The two main groups obtained by cluster analysis were confirmed by Nei’s genetic distance value (0.320), that it reflected the 87 % of similarity between the sativa and sylvestris clusters. This evidence was in agreement with the gene flow between the wild and cultivated compartments [11, 12]. On the other hand, the Fst value, accounting 0.104, meant that the two groups have a moderate differentiation based on the interpretation suggested by Wright [28]. This interpretation did not fit the low level of genetic differentiation between Georgian wild and cultivated grapevines revealed by using a moderate number of microsatellite loci [12, 55] or between Eastern sativa and sylvestris accessions analysed by 9 k SNP loci [10]. The latter discrepancy could be due to the absence of Georgian cultivars and the restricted number of Georgian wild individuals in the dataset.

Significant Fst values of genetic differentiation (about 0.140) have been reported between grapevine accessions of sylvestris and sativa in Morocco [38] and in Spain [11].

In agreement with the cluster analysis, the PCoA performed to identify the potential correlations among populations, revealed three main groups: C1, C2 and W1 (Fig. 3). Similar results, a clear distinction between sativa and sylvestris compartments, were also found analysing the Northern African germplasm by 20 nuclear microsatellites [40]. A differentiation of two separate clusters among Georgian cultivated samples was showed, confirming the existence of two genetic groups within the Georgian sativa germplasm, following the geographical provenience in the Georgian country described in [12] and [52], based on the molecular and morphological characterization, respectively. The samples collected in the Eastern regions of Georgia appeared separate from the accessions collected in the Southern and Western regions due to the orography and river basins functioned as biological boundaries. The overlapping area between C2 and W1 groups, slightly flattening the differentiation of cultivated and wild germplasm, was consistent with Nei’s genetic distance value obtained between sativa and sylvestris compartments and the discrete degree of similarity between the sativa and sylvestris subspecies [34], pointing out the existence of gene flow between both compartments [11, 12, 53]. Based on this evidence, it could be advanced the hypothesis of existing intermediate genotypes, having ampelographic characteristics inherited by both sativa and sylvestris subspecies, due to potential domestication events occurred in the past years in this area. Indeed, Ramishvili accessions could support this hypothesis: Ramishvili 05 was placed in between the C2 and W1 groups and Ramishvili 03, 06 and 07 accessions, considered sativa samples based on cluster analysis, in the PCoA plot belonged to W1. As well as, the clustering of six cultivars (Asuretuli Shavi, Marguli Sapere, Saperavi Grdzelmtevana, Tita Kartlis, Tavkveri and Tkupkvirta) in the W1 group led us to suppose that these cultivars were derived from local domestication events of sylvestris individuals. Contrary to what has been observed in this work, Asuretuli Shavi, a black berried female variety from the Southern Georgia (Marneuli district), was identified as a case of doubtful Georgian origin, because of based on SSR genotyping it showed a PO relationship with the ancient Greek variety Rhoditis [12]. Likewise the cluster analysis, Ramishvili 01 accession was grouped in one of the two sativa groups (C1). While Utskveti, the cultivars showing the highest genetic diversity in respect to the entire set of samples, was placed in the overlapping zone between C2 and W1. Furthermore, the distance between sylvestris sites and vineyards appeared to do not influence the overlapping area.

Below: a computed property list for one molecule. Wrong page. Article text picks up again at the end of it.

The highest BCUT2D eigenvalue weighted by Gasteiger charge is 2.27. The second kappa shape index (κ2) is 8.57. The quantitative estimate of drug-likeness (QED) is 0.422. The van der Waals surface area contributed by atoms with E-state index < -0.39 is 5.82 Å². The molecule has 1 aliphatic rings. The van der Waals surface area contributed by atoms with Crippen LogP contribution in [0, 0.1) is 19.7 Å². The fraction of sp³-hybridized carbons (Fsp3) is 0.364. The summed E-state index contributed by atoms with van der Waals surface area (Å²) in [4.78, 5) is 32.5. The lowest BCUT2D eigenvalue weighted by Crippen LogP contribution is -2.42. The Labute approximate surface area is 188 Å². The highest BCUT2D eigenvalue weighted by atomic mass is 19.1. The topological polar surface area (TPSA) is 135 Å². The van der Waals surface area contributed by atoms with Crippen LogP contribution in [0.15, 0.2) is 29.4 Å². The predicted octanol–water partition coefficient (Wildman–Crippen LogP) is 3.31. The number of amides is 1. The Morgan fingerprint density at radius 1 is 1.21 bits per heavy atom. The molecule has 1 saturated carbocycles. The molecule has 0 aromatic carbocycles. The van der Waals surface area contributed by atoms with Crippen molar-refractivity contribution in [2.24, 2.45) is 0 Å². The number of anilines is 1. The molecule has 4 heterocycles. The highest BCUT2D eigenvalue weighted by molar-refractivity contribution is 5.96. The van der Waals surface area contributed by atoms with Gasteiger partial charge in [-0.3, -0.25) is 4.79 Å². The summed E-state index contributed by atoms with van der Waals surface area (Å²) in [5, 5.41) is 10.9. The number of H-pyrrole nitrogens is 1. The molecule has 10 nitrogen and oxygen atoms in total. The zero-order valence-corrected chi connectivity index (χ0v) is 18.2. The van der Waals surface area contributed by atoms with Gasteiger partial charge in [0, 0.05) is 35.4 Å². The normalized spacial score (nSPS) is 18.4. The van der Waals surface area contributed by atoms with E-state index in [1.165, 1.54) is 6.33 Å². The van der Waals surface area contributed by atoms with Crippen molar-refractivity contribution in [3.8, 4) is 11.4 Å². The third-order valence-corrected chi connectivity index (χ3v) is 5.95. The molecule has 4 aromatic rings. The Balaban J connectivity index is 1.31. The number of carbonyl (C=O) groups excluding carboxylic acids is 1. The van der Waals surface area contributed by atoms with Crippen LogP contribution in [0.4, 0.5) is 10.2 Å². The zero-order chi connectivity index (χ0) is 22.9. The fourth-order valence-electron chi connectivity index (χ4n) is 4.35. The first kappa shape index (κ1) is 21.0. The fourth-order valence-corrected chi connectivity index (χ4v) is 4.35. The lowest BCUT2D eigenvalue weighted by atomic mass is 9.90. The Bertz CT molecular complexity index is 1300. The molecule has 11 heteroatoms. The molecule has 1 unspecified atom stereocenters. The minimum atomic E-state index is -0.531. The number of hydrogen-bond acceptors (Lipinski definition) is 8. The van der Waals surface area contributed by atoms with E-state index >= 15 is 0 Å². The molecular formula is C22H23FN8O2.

In addition to the major partition in cultivated and wild groups, STRUCTURE analysis identified three significant genetic groups, G1, including the majority of cultivars coming from Western region, G2, clustering sativa samples with predominance of cultivars coming from Eastern Georgia and G3, the group consistent with the wild accessions (Fig. 4). The STRUCTURE results, with 68 % of accessions clearly assigned to one group, recognized the genetic structure of Georgian germplasm (sativa and sylvestris), while the existence of samples showing an unclear assignation (less than 75 % of probability, Additional file 2: Table S2) could reflect the events of genetic introgression between wine-growing areas of Georgia. Considering the putative wild individuals analysed in this study, 14 out of 28 samples showed a percentage of assignation higher than 95 %, leading us to hypothesize that these wild individuals could be considered ancestral grapevine forms. Indeed, the accessions belonging to Ramishvili group were mostly included in G1 and G2 (Ramishvili 01, 05 and 06) and the other ones showed about 34 % of assignation to the Eastern Georgia group. The same six cultivars grouped into the W1 of PCoA plot were included in G2 and showed a not negligible percentage of assignation to G3. The pairwise Fst values higher than 0.05 among G1, G2 and G3 subpopulations revealed a moderate differentiation and the relatedness between Eastern and sylvestris individuals groups was confirmed by Fst lower value for G2-G3 pairwise. These results suggested that domestication events occurred in this geographic area as well as identified in [54, 55], where the STRUCTURE analysis, carried out on Georgian and wild accessions, revealed admixture among cultivated and wild samples, but a clustering regardless of their collection region was observed.